Earth Negotiations Bulletin

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Published by the International Institute for Sustainable Development (IISD)

Vol. 24 No. 33
Wednesday, 12 November 2003

PREPCOM II HIGHLIGHTS:

TUESDAY, 11 NOVEMBER 2003

On Tuesday, delegates to the Second Session of the Preparatory Committee (PrepCom II) for the Negotiation of a Successor Agreement to the 1994 International Tropical Timber Agreement (ITTA, 1994) convened in both Plenary and in working group sessions. In the morning, Plenary reviewed and deliberated elements contained in the draft working document, and Working Group I convened to consider preliminary proposals on the financial arrangement of the successor agreement. In the afternoon, delegates continued their work on the working document in Plenary. Working Group II convened to discuss administrative issues, the duration of the agreement and the frequency of Council sessions.

MORNING PLENARY SESSION

PrepCom II Chair Jürgen Blaser (Switzerland) suggested that delegates discuss article by article the draft working document set out in Annex 6 to the Report of the Inter-Sessional Working Group on Preparations for Negotiating a Successor Agreement to the ITTA, 1994 (ITTC(XXXV)/7).

On headquarters and structure of ITTO, the REPUBLIC OF KOREA and NIGERIA suggested that the name of the organization be changed to International Tropical Forest Organization. SWITZERLAND suggested it be changed to International Tropical Forest Products Organization. The EUROPEAN COMMUNITY (EC), INDONESIA, MALAYSIA, PERU, the DEMOCRATIC REPUBLIC OF CONGO and the REPUBLIC OF CONGO urged that the present name be retained. BRAZIL, the PHILLIPINES and NEW ZEALAND said the name of the organization should be decided upon after the scope of the agreement is determined. SWITZERLAND, NIGERIA, NORWAY and NEW ZEALAND, opposed by MALAYSIA, the DEMOCRATIC REPUBLIC OF CONGO and COTE D’IVOIRE, suggested that the name of the head of the organization should be changed from Executive Director to Director-General.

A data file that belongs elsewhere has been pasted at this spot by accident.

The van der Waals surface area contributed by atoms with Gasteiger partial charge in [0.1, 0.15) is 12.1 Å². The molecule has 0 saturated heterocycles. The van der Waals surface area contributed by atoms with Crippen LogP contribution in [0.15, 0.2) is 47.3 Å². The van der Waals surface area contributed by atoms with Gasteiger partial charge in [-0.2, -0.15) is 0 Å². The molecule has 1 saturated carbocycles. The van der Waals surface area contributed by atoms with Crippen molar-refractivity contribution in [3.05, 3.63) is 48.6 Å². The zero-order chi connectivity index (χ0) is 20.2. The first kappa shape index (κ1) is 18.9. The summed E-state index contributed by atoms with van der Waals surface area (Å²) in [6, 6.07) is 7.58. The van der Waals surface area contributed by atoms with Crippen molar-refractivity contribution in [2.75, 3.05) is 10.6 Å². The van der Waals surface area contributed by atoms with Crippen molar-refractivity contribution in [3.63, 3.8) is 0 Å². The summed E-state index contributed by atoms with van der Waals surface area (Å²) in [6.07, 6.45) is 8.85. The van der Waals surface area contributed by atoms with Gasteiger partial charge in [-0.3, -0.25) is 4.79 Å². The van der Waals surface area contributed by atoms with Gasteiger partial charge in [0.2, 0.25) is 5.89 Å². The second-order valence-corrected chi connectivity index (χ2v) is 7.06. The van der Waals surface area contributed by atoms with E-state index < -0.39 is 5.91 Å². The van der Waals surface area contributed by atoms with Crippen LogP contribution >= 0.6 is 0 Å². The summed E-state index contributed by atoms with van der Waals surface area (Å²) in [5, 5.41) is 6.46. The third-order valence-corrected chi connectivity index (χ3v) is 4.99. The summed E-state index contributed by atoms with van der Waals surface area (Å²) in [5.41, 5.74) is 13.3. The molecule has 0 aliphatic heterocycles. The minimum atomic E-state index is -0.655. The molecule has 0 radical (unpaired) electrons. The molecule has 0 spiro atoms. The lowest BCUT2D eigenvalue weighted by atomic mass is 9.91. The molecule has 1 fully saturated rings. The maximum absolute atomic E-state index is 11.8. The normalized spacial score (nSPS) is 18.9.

The US, opposed by the EC and PERU, proposed that reference to a special vote be deleted. BRAZIL, on behalf of the Producer Group, with COTE D’IVOIRE, the REPUBLIC OF CONGO and PERU, requested the insertion of a reference to regional offices.

On membership of the organization, INDONESIA proposed the insertion of a provision on the admission of new members.

On membership of intergovernmental organizations, BRAZIL, supported by INDONESIA, proposed that membership in the organization be set out in the articles relating to definitions and voting procedure of the Council.

On the composition of the Council, SWITZERLAND proposed that the Executive Board or Committee be included.

On the powers and functions of the Council, the US suggested functions include approval of the work programmes. Regarding the adoption of rules and regulations by the Council, the US, supported by INDONESIA and opposed by the EC, recommended deleting "by consensus or by special vote." United Nations Conference on Trade and Development (UNCTAD) supported the US proposal, but noted, with FRANCE and CANADA, that UNCTAD’s legal advisors should first review the issue. SWITZERLAND recommended using more general language to discuss Council voting procedures.

On provisions pertaining to the Chairman and Vice-Chairman of the Council, the EC suggested making the text more gender neutral. The US and NORWAY said the reference to voting procedures should be deleted. On the election of the Chair and Vice-Chair, INDONESIA suggested adding that the election of Chair and Vice-Chair should be by consensus or special vote, and recommended a paragraph on re-election procedures. NORWAY stipulated that re-election should occur only in extraordinary circumstances. SWITZERLAND said there should be a special vote for the re-election of the Chair or Vice-Chair, but not for their election. CANADA and UNCTAD said the issue of the election and re-election of the Chair and Vice-Chair should be deferred until legal advice is obtained.

WORKING GROUP I

Delegates in Working Group I convened to consider proposals on the financial arrangement under the successor agreement to the ITTA, 1994. A full Chair’s report on four models proposed in the Working Group was presented to Plenary during the afternoon session.

AFTERNOON PLENARY SESSION

In the afternoon, delegates continued discussing articles in the working document.

On policy work of the organization, NORWAY suggested adding reference to illegal logging and certification. The US suggested strengthening language on the integration of policy work and project activities. VENEZUELA requested reference to community management of forests. SWITZERLAND, supported by CHINA, said specific actions to be undertaken should be defined in five-year action plans. PERU supported reference to a general strategic plan in addition to a short-term action plan.